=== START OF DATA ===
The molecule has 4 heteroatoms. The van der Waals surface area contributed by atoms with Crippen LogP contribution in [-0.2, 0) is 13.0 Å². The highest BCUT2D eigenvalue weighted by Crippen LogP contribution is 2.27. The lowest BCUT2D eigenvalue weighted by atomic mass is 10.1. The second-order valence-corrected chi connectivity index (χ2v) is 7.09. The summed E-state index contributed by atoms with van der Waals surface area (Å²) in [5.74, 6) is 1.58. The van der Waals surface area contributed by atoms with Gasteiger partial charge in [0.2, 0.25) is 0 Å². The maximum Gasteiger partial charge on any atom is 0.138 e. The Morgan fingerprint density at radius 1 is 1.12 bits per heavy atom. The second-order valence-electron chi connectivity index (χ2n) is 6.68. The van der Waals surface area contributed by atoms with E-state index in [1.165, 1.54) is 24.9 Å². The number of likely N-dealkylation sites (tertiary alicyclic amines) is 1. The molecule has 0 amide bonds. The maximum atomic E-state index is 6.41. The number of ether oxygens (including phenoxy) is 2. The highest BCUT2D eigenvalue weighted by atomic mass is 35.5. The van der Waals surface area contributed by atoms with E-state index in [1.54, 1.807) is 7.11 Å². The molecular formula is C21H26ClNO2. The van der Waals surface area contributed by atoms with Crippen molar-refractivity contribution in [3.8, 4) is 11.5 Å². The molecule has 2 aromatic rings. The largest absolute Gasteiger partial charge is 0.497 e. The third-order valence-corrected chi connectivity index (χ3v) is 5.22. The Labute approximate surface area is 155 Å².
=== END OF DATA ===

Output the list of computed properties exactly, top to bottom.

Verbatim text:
The molecule has 4 heteroatoms. The van der Waals surface area contributed by atoms with Crippen LogP contribution in [-0.2, 0) is 13.0 Å². The highest BCUT2D eigenvalue weighted by Crippen LogP contribution is 2.27. The lowest BCUT2D eigenvalue weighted by atomic mass is 10.1. The second-order valence-corrected chi connectivity index (χ2v) is 7.09. The summed E-state index contributed by atoms with van der Waals surface area (Å²) in [5.74, 6) is 1.58. The van der Waals surface area contributed by atoms with Gasteiger partial charge in [0.2, 0.25) is 0 Å². The maximum Gasteiger partial charge on any atom is 0.138 e. The Morgan fingerprint density at radius 1 is 1.12 bits per heavy atom. The second-order valence-electron chi connectivity index (χ2n) is 6.68. The van der Waals surface area contributed by atoms with E-state index in [1.165, 1.54) is 24.9 Å². The number of likely N-dealkylation sites (tertiary alicyclic amines) is 1. The molecule has 0 amide bonds. The maximum atomic E-state index is 6.41. The number of ether oxygens (including phenoxy) is 2. The highest BCUT2D eigenvalue weighted by atomic mass is 35.5. The van der Waals surface area contributed by atoms with E-state index in [1.54, 1.807) is 7.11 Å². The molecular formula is C21H26ClNO2. The van der Waals surface area contributed by atoms with Crippen molar-refractivity contribution in [3.8, 4) is 11.5 Å². The molecule has 2 aromatic rings. The largest absolute Gasteiger partial charge is 0.497 e. The third-order valence-corrected chi connectivity index (χ3v) is 5.22. The Labute approximate surface area is 155 Å².